The Eric Olson Lab, in collaboration with the Howell Laboratory, has found that the secreted ligand Reelin promotes both orientation and dendritogenesis of neurons during early cortical development. This response occurs within 4 hr of Reelin application we are exploring the role of additional signaling systems that coordinate the positioning and integration of immature neurons within a forming cortical circuit. In this slide: Aberrant cellular orientation and dendritic growth in Reelin–sigaling deficient mutant compared to control littermate.

Physiology Program Research Faculty

Russell T Matthews, PhD

Russell T Matthews, PhD
Appointed 08/01/06
4705 Institute For Human Performance
505 Irving Ave.
Syracuse, NY 13210

315 464-5540

Current Appointments

Hospital Campus

  • Downtown

Research Programs and Affiliations

  • Biomedical Sciences Program
  • Neuroscience Program
  • Neuroscience and Physiology
  • Physiology Program

Education & Fellowships

  • PhD: Yale University, 2001, Neurobiology

Research Interests

  • Role of glycoproteins in oncogenesis and brain development


Link to PubMed External Icon (Opens new window. Close the PubMed window to return to this page.)


Understanding the roles of Extracellular Matrix Molecules and Cell-Surface Glycoproteins in Brain Development and Disease

The extracellular environment in the central nervous system plays critical roles in all stages of development and in learning and memory in the adult nervous system. Alteration or disruption of this neural extracellular environment can have devastating functional consequences and is implicated in a vast array of neural pathologies and in neural injury. Research in the Matthews laboratory is focused on identifying the cell-surface glycoconjugates and extracellular matrix molecules that comprise the neural extracellular space and understanding their roles in the developing nervous system and in neural pathologies and neural trauma. Work from my lab has uncovered the roles of a family of glycoproteins in the establishment and maintenance of the precise connectivity in the central nervous system and we continue to work towards understanding the functional roles of these molecules in learning and memory. Our work has demonstrated the heterogeneous nature of the molecules in the brain and the disruption of these structures with sensory deprivation. In addition, our work has demonstrated that some of the same molecules that are important for central nervous system development, are also disrupted and modified in neuropathologies such as glioma and play an important role in the progression of these diseases. The overarching goal of the work in my laboratory is to identify the molecular substrates of development and disease in the mammalian CNS.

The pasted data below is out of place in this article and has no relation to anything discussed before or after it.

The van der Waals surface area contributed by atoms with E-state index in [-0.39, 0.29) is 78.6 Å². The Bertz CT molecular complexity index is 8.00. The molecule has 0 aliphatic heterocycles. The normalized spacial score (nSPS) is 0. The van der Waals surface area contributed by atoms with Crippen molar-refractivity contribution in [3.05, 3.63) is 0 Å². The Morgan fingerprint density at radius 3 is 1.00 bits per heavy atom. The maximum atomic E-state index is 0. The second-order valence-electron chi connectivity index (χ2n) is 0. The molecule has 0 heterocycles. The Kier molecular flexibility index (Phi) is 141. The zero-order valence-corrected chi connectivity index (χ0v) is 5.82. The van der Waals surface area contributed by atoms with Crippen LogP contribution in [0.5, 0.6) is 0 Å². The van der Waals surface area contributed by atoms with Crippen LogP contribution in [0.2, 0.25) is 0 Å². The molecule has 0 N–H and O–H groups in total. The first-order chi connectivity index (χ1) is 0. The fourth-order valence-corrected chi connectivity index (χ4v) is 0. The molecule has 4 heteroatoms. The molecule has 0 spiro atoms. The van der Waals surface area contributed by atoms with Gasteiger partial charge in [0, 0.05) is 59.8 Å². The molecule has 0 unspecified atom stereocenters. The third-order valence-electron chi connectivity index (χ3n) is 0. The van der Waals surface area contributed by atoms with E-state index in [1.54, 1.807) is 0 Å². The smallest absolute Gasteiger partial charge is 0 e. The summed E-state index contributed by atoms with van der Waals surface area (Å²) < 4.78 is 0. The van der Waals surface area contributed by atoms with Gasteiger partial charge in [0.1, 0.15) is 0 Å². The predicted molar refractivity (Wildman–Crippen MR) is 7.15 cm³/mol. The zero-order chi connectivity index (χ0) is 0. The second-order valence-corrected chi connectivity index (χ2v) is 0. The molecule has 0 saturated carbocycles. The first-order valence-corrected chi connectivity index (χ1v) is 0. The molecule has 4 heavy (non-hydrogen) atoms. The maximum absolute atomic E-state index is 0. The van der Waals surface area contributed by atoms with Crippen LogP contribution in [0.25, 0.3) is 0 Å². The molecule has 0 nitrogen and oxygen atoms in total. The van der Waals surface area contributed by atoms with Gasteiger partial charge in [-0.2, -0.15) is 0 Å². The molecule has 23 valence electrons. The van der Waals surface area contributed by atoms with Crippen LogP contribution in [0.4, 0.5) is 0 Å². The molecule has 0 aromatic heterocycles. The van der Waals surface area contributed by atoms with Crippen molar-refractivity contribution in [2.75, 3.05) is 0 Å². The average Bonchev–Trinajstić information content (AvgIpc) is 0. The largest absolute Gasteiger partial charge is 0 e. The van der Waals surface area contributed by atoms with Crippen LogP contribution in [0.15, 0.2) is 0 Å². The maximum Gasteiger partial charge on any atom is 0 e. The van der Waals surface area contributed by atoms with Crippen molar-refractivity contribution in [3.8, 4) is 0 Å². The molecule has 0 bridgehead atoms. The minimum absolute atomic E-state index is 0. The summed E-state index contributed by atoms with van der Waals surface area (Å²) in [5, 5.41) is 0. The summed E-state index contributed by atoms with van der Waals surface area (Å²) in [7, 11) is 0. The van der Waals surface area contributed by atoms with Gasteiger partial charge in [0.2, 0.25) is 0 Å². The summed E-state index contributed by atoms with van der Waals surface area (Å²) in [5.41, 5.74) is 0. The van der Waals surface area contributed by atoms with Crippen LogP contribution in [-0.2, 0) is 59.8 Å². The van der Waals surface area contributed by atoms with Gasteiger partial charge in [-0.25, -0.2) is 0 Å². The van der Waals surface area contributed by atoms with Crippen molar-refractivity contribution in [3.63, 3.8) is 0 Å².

Selected Publications:

1. Matthews, R. T., G. M. Kelly, C. Zerillo, G. Gray, M. Tiemeyer and S. Hockfield. 2002. Aggrecan gycoforms contribute to the heterogeneity of perineuronal nets. Journal of Neuroscience. 2002. 22: 7536-7547.

2. Matthews, R.T., C. Lander and S. Hockfield. The Extracellular matrix of the peripheral and central nervous system. In: The Encyclopedia of Neuroscience, 3rd Edition. Adelman, G. and Smith, B. H. Amsterdam: Elsevier Science. 2004.

3. Viapiano M. S., Matthews R. T., From barriers to bridges: chondroitin sulfate proteoglycans in neuropathology. Trends Mol Med. 2006 Oct;12(10):488-496.

4. Dino M. R., Harroch S., Hockfield S., Matthews R. T. Monoclonal antibody Cat-315 detects a glycoform of receptor protein tyrosine phosphatase beta/phosphacan early in CNS development that localizes to extrasynaptic sites prior to synapse formation. Neuroscience. 2006. 142(4):1055-69.
Faculty Profile Shortcut: http://www.upstate.edu/faculty/matthewr